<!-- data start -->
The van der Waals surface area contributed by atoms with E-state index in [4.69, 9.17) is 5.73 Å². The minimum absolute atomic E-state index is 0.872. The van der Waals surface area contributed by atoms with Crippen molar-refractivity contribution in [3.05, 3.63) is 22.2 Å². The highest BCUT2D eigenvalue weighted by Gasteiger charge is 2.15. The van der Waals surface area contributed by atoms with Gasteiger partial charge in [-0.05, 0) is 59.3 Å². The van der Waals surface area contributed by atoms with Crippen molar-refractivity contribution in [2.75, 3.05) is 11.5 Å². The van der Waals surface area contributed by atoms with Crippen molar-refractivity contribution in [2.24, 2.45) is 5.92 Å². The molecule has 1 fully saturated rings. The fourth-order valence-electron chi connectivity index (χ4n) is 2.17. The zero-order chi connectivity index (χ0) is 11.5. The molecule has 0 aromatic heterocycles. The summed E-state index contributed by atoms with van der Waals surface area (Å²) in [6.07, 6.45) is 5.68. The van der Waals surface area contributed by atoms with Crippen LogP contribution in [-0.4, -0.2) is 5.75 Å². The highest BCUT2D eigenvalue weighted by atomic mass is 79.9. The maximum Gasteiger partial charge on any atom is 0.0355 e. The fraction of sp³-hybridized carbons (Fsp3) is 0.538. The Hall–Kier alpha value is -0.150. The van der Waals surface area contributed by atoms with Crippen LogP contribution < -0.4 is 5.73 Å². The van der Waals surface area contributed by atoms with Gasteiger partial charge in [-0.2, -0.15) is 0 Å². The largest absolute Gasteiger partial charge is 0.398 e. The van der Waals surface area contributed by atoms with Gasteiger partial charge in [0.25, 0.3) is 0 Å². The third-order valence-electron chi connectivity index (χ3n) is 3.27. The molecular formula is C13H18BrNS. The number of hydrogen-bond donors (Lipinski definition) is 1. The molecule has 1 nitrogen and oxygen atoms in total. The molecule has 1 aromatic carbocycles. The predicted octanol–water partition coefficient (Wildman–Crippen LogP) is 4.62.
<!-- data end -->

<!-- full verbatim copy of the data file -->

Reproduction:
The van der Waals surface area contributed by atoms with E-state index in [4.69, 9.17) is 5.73 Å². The minimum absolute atomic E-state index is 0.872. The van der Waals surface area contributed by atoms with Crippen molar-refractivity contribution in [3.05, 3.63) is 22.2 Å². The highest BCUT2D eigenvalue weighted by Gasteiger charge is 2.15. The van der Waals surface area contributed by atoms with Gasteiger partial charge in [-0.05, 0) is 59.3 Å². The van der Waals surface area contributed by atoms with Crippen molar-refractivity contribution in [2.75, 3.05) is 11.5 Å². The van der Waals surface area contributed by atoms with Crippen molar-refractivity contribution in [2.24, 2.45) is 5.92 Å². The molecule has 1 fully saturated rings. The fourth-order valence-electron chi connectivity index (χ4n) is 2.17. The zero-order chi connectivity index (χ0) is 11.5. The molecule has 0 aromatic heterocycles. The summed E-state index contributed by atoms with van der Waals surface area (Å²) in [6.07, 6.45) is 5.68. The van der Waals surface area contributed by atoms with Crippen LogP contribution in [-0.4, -0.2) is 5.75 Å². The highest BCUT2D eigenvalue weighted by atomic mass is 79.9. The maximum Gasteiger partial charge on any atom is 0.0355 e. The fraction of sp³-hybridized carbons (Fsp3) is 0.538. The Hall–Kier alpha value is -0.150. The van der Waals surface area contributed by atoms with Crippen LogP contribution < -0.4 is 5.73 Å². The van der Waals surface area contributed by atoms with Gasteiger partial charge in [-0.2, -0.15) is 0 Å². The largest absolute Gasteiger partial charge is 0.398 e. The van der Waals surface area contributed by atoms with Gasteiger partial charge in [0.25, 0.3) is 0 Å². The third-order valence-electron chi connectivity index (χ3n) is 3.27. The molecular formula is C13H18BrNS. The number of hydrogen-bond donors (Lipinski definition) is 1. The molecule has 1 nitrogen and oxygen atoms in total. The molecule has 1 aromatic carbocycles. The predicted octanol–water partition coefficient (Wildman–Crippen LogP) is 4.62.